It's known as the "Diada." Since 2012, huge rallies for independence have taken place on September 11 in Catalonia. The size and tone of the latest edition will be a gauge for the strength of the separatist movement.
Thousands of Spaniards gathered Wednesday for Catalonia's annual September 11 rally marking the fall of Barcelona to Spanish forces in 1714.
Organizers said they expected some 450,000 people to take to the streets in support of further attempts to break away from Spain.
The rally comes as 12 Catalan separatist leaders await a Spanish Supreme Court verdict on charges of rebellion, sedition, and misappropriation of public funds linked to an illegal 2017 independence referendum and unilateral declaration of independence that cast Spain into political turmoil.
Waiting on the verdict
The October ruling is expected to be a lightning rod for the movement and determine the path forward for Catalan nationalists.
Oriol Junqueras, the jailed leader of the Republican Left of Catalonia (ERC) party said the state "intended to behead a peaceful movement with this sentence."
Junqueras, who faces 25 years in jail if convicted, said of the possibility of another referendum that "we cannot discard any option that is democratic and peaceful."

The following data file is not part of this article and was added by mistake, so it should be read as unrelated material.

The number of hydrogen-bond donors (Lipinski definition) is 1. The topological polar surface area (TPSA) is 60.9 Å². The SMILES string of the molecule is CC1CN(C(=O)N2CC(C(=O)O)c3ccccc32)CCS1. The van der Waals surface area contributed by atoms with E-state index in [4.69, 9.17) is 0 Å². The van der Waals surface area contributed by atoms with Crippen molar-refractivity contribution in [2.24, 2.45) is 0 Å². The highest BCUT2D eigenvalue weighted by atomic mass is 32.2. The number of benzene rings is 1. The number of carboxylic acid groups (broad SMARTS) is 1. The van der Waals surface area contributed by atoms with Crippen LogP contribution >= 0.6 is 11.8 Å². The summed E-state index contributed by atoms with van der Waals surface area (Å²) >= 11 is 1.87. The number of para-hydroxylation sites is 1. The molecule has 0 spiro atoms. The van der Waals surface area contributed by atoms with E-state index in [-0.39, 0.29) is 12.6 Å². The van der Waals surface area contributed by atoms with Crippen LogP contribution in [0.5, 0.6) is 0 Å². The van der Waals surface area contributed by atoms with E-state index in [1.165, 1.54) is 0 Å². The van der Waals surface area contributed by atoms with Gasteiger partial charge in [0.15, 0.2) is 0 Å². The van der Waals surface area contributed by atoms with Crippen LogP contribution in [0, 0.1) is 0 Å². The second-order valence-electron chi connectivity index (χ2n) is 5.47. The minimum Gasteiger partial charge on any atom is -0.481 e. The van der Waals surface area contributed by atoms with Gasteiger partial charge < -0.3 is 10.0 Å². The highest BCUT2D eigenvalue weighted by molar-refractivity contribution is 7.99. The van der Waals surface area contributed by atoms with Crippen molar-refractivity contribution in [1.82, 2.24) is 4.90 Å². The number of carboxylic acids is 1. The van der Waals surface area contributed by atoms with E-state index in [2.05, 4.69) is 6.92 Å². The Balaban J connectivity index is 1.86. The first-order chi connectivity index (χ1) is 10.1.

The 2017 referendum was ruled illegal before it was held and led to violent confrontations with Spanish authorities and the imposition of direct rule from Madrid.
Catalan's former president, Carles Puigdemont, who fled to Belgium after independence failed, took to Twitter to proclaim: "Today we again show the world that we persist despite repression, that we have the right to live in peace and freedom, and that no one can decide our future for us."
Confrontation or dialogue moving forward?
Catalonia's separatist movement, which still holds power in the regional government, has become splintered, with some advocating confrontation and others favoring dialogue with Madrid.
The latter has become a more realistic option with Spain's socialist Prime Minister Pedro Sanchez, who has taken a less hardline approach to the issue than his conservative predecessor Mariano Rajoy.
Sanchez tweeted that "Today should be a day that unites all Catalans. On the path of dialogue within the Constitution, coexistence, respect, and understanding."
Though the September 11 commemoration, known as Daida, has been long celebrated, separatists began using it as an opportunity to rally for independence in 2012. In the past, as many as one million Catalans have participated.
Recent polls, however, indicate that support for independence is on the wane, with only 44% of respondents voicing support for it and 49% opposition to it in a statewide July poll.
js/rt (AFP, Reuters)